from the money-money-money dept.
There's no doubt that Ford is embracing electrification. It was first to market with an electric pickup truck for the US market, and a darn good one at that. It has a solid midsize electric crossover that's becoming more and more common on the road, even if it does still upset the occasional Mustangophile. And there's an electric Transit van for the trades. But its electric vehicle division will lose $3 billion this year as it continues to build new factories and buy raw materials.
The news came in a peek into Ford's financials released this morning. As we reported last year, Ford has split its passenger vehicle operations into two divisions. Electric vehicles fall under Ford Model e, with internal combustion engine-powered Fords (including hybrids and plug-in hybrids) falling under Ford Blue. The move was in large part to placate investors and analysts, no doubt starry-eyed during a time when any EV-related stock was booming.
Tesla Exceeded Revenue Estimates in Q4 2021 by More than $1 Billion (20220127)
Tesla Burns More Cash, Fails to Meet Production Targets (20171102)
Ford Investing $4.5 Billion to Bring Electrification to 40% of Its Vehicles by 2020 (20151214)
Ford announced that it would be investing some $4.5 billion over the next five years toward its goal of building better "electrified vehicle solutions" and bringing electrification to 40% of its vehicle lineup by 2020. Seeing as transportation is a key climate issue, it's only fitting to learn about Ford's sharpened focus on EVs as a solution. According to the company, it will be adding 13 new electrified vehicles to its portfolio by 2020, which could offer more options for the potential EV customers who aren't currently able to drive electric, either because of price or driving range or size.
The most significant news in the near future of Ford's electric vehicle lineup is the rollout of the new Focus Electric next year, which will feature a 100-mile range and a DC fast-charging system that is claimed to give the vehicle an 80% charge in 30 minutes, a full two hours faster than the current model. No announcement was made about the price of the new Focus Electric, but based on last year's model prices, it would be somewhere in the neighborhood of $30,000. That's not exactly an entry-level car purchase, but it's a lot more affordable than a Tesla at the moment, and if a pure EV fits your driving habits, it could slash your fuel bills for years and be a cleaner transport option than a fuel-efficient gas car.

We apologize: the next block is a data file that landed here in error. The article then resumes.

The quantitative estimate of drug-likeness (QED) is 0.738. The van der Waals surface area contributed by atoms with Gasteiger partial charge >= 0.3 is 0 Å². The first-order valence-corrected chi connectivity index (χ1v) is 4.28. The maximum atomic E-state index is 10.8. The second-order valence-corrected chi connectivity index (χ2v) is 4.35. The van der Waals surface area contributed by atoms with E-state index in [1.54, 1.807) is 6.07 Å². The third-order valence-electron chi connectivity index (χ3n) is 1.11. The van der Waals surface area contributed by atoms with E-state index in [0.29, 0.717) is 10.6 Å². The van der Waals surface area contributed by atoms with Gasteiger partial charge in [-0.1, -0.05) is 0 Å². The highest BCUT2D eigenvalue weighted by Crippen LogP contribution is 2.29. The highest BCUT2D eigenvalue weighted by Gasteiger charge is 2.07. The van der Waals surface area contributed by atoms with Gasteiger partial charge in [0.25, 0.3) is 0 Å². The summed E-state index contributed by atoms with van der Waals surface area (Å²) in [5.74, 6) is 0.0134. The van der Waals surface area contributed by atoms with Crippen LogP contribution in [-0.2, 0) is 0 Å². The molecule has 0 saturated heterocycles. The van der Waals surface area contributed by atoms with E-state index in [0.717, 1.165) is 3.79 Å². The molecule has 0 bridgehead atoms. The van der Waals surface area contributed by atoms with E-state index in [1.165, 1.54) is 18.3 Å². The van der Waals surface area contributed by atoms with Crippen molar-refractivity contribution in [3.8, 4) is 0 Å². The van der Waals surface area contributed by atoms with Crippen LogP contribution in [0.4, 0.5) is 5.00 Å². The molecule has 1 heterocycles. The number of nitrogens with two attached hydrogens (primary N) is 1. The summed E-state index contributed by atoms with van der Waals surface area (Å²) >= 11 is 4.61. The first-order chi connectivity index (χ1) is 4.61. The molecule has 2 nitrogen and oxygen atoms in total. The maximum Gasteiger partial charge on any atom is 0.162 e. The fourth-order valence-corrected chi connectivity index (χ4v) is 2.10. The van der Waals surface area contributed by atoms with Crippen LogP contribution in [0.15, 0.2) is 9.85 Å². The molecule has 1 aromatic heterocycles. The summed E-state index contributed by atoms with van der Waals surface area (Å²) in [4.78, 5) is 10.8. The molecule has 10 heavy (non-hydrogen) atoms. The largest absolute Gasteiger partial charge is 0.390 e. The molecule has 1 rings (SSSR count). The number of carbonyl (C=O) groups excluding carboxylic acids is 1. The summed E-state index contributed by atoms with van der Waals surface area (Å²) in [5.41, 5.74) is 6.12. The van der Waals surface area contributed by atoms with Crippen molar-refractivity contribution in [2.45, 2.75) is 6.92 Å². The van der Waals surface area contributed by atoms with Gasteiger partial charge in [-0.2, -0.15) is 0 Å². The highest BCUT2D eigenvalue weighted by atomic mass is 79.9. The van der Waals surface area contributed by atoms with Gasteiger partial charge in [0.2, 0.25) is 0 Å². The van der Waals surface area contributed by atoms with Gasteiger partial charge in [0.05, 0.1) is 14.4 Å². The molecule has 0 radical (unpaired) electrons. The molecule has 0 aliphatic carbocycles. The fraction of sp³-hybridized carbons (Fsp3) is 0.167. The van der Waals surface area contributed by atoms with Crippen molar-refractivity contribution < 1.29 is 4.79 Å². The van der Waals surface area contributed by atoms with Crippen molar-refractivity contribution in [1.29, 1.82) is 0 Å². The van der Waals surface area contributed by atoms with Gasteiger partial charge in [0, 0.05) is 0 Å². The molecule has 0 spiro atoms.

Auto production is hard:
Having racked up its first quarter of burning through more than $1 billion of cash in the three months ending in June, Tesla topped that with $1.4 billion of negative free cash flow in the third quarter. In the past two quarters, therefore, Tesla has burned through more cash than the previous six combined. More importantly, it has burned through roughly four out of every five of the $3.2 billion dollars it has raised since late March through selling new equity and convertible debt and its debut in the high-yield bond market.
Consequently, debt has soared. Even just using debt with recourse to the company, on a net basis it has almost tripled since the start of the year to $3.36 billion.This would matter less if the primary objective of sucking in most of that external funding -- mass production of the Model 3 -- was fast approaching. Instead, it has receded further.
When Musk first talked about production targets for the Model 3 in 2016, they implied Tesla would be producing roughly 3,800 to 7,600 a week in the second half of 2017. By July of this year, Musk was guiding toward production hitting about 5,000 a week by the end of December. I estimated at the time that this implied a second-half average of maybe 1,400 a week.
Now, Musk estimates production might hit 5,000 a week by the end of the first quarter of 2018. As for this year, it might be in "the thousands" by the time New Year's Eve rolls around. He refused to say what the current run rate was. But I would estimate Tesla will be lucky to produce 10,000 Model 3 vehicles in total this year, or an average of 400 a week for the second half -- roughly 5 to 10 percent of the original guidance. As for the earlier target of 10,000 a week in 2018 ...
Previously: Tesla Adds Lots of Certified Pre-Owned Model S Vehicles for Under $40,000 with New Warranty
Time to Bash Tesla Model 3
Tesla Reportedly Teaming Up With AMD for Custom AI Chip
Tesla Fires Hundreds of Employees
According to Tesla's shareholder deck for Q4, which was released on Wednesday, not only was the company profitable, but it exceeded analyst estimates for revenue by over a billion dollars. Not bad when you're over a billion bucks ahead of the game, right?
[...] In the production department, things were similarly rosy. The company reported that it increased overall production of all its vehicles combined by 70% versus Q4 of 2020. Of course, that's not super surprising given what 2020 was like. Interestingly, Model S and Model X production was down 19% year over year, while the Model 3 and Model Y were up by 79%, which shows the brand's continued commitment to its more affordable models.
[...] Tesla also continued to expand its Supercharger network to a total of 3,476 stations with 31,498 plugs. That's a bump of 36% in stations over 2020, which is pretty respectable, especially considering supply chain issues and their effect on everything construction-related.